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£250m package is ‘a real recognition’ of pressure on GPs, say NHSE leaders

by Caitlin Tilley
5 November 2021

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GPs should take the £250m winter access fund as a ‘real recognition of the pressure that general practice is under’, Ed Waller, director for primary care strategy at NHS England, has said.

Speaking at a primary care virtual conference yesterday (4 November), hosted by NHS Confederation, Mr Waller told Rakesh Marwaha, PCN network board member at the confederation, that the money comes at a time when ‘there’s an awful lot of opportunity to spend public money on all parts of the public sector’.

Mr Marwaha told Mr Waller that general practice is not feeling supported by the NHS, to which Mr Waller replied: ‘I understand that some people do feel that way. I do think people should take the existence of the winter access fund in its own right as a real recognition of the pressure that general practice is under.’

In NHS’s primary care bulletin sent yesterday evening (6 November), Mr Waller and NHS England’s primary care medical director Dr Nikki Kanani said they want to help set primary care on a ‘supported and optimistic course, recognising the complex challenges we have been facing’.

Referring to the access plan, they urged GPs to ‘read the document itself, rather than simply the commentary around it, because the plan does provide support for some of the things that practices tell us needs to happen’.

The bulletin said: ‘While we can’t ignore the concerns from some patients and patient groups who have struggled to get the care they need, neither do we ignore what GPs and their teams are telling us would make a difference.’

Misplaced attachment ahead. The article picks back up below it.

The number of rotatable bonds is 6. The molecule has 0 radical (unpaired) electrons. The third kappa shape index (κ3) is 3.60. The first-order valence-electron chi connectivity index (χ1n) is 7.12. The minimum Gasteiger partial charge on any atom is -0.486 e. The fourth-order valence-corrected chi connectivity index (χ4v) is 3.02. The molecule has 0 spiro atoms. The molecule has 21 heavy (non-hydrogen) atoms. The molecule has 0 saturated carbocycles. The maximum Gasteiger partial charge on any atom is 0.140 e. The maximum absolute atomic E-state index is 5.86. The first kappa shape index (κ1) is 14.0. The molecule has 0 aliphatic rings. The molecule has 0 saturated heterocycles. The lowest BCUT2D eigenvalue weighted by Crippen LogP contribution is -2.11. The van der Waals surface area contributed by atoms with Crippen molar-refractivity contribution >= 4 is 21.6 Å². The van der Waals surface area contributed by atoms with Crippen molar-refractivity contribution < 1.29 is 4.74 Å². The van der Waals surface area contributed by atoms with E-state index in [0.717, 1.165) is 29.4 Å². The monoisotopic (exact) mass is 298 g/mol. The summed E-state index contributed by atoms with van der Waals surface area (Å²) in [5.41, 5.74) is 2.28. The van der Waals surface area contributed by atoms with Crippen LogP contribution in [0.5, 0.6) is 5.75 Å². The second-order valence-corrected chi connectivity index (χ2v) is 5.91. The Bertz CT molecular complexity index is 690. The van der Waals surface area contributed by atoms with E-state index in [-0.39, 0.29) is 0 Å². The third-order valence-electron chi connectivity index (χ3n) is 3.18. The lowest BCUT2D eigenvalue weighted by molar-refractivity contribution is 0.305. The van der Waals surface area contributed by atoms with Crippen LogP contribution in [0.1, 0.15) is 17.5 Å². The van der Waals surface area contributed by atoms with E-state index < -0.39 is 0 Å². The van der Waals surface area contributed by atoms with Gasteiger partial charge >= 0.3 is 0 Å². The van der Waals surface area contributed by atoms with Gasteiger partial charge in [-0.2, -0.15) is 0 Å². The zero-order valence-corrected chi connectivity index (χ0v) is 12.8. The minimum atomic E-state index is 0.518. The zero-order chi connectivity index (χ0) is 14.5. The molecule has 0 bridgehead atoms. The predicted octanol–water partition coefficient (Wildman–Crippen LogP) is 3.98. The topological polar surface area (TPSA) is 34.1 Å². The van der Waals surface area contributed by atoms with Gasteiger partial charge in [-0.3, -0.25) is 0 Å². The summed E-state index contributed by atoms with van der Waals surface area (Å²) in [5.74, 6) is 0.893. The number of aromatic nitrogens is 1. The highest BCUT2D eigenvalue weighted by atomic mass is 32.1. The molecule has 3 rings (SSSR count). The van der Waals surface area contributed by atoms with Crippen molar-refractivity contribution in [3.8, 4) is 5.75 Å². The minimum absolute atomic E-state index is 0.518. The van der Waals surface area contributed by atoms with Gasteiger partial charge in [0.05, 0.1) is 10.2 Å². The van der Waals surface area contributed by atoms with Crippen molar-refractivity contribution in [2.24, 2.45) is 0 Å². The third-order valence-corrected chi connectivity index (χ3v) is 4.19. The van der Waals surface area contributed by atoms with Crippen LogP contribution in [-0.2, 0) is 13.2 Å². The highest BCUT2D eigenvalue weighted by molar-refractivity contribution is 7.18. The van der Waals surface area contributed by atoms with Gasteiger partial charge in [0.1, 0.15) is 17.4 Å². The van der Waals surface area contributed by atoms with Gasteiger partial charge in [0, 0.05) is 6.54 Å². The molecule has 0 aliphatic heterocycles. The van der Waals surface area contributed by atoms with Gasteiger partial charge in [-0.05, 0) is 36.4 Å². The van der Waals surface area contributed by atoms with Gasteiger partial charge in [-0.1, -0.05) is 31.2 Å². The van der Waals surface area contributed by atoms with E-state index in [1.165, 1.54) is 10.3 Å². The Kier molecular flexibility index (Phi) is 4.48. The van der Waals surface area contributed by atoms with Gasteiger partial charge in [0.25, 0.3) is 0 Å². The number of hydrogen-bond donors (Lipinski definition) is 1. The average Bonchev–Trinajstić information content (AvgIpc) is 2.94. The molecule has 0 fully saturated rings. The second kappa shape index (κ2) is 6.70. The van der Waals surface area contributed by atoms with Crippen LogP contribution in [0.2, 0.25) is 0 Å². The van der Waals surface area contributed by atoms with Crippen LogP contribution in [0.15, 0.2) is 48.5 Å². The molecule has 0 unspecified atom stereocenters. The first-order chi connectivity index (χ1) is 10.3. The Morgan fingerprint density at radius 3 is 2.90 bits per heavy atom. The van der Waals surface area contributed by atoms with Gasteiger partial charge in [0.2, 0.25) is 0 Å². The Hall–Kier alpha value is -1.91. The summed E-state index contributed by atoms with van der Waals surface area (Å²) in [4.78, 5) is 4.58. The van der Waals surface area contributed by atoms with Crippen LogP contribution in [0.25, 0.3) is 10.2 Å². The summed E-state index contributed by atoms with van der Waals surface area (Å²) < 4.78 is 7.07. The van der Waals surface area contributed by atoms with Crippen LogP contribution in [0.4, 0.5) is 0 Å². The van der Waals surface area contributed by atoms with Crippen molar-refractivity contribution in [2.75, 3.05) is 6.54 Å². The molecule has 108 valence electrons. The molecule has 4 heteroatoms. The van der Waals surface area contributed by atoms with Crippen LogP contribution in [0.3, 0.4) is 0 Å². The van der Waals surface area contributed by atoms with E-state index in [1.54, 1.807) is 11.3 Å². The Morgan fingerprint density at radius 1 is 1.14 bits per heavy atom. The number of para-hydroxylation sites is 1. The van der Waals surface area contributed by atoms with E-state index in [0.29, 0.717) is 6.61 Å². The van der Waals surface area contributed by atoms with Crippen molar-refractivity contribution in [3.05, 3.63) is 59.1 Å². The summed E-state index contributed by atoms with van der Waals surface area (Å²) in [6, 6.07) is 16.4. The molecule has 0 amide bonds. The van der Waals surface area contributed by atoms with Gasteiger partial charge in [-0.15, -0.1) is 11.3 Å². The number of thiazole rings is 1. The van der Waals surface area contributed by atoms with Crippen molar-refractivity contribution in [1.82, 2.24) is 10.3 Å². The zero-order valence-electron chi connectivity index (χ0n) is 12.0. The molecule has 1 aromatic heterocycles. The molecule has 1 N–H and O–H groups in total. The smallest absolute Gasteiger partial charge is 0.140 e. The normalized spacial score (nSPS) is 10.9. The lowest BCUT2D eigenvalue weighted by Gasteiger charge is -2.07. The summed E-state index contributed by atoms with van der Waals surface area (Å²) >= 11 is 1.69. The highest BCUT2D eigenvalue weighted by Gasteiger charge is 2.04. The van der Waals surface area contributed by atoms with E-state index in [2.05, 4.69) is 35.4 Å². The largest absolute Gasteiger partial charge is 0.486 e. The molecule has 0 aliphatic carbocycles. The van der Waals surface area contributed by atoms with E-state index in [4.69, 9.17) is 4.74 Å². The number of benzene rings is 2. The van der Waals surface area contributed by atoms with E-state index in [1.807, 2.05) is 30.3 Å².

The bulletin also said that ‘all practices can access support’, despite previously confirming that ‘some practices in receipt of enhanced support will not be eligible for funding’.

‘For practices that are in most need of support, additional help outside of simple funding will be crucial – money alone won’t help,’ they argued.

It comes as the BMA and some LMCs have advised GPs ‘not to engage’ with the access plan, while other LMCs are against the BMA action or still deliberating.

In another talk at the conference, Dr Kanani and NHS England’s chief executive Amanda Pritchard were asked how GPs and their leaders actually start addressing some of the negative views from the media together.

Dr Kanani said PCNs should share the ‘stories that I know you have’.

‘Because I think one of the difficult things is, and our comms teams are always trying to do this, we’re putting out press releases to support general practice and primary care networks.

‘But we want to be able to tell those incredible stories as well. We tell them sometimes they get picked up, sometimes they don’t, but please help us to really showcase some of what primary care is doing.’

Ms Pritchard agreed that ‘some of that I think hasn’t had, perhaps, the airtime that we would like it to have had’.

‘I think that’s certainly something we can collectively work harder at to make sure that we are promoting and shining a light on all of those extraordinary examples and more.’ 

Dr Pramit Patel, GP and chair of the PCN network at the NHS Confederation, also asked Ms Pritchard: ‘how are we going to address the perception that primary care isn’t an equal partner?’, to which she said she does not see any part of the NHS ‘as being less important’ and that funding allocated to PCNs shows this.

In the closing address at the conference, Dr Gary Howsam, vice chair of RCGP and GP, said the general practice workforce was ‘quite frankly knackered’.

This story first appeared on our sister title, Pulse.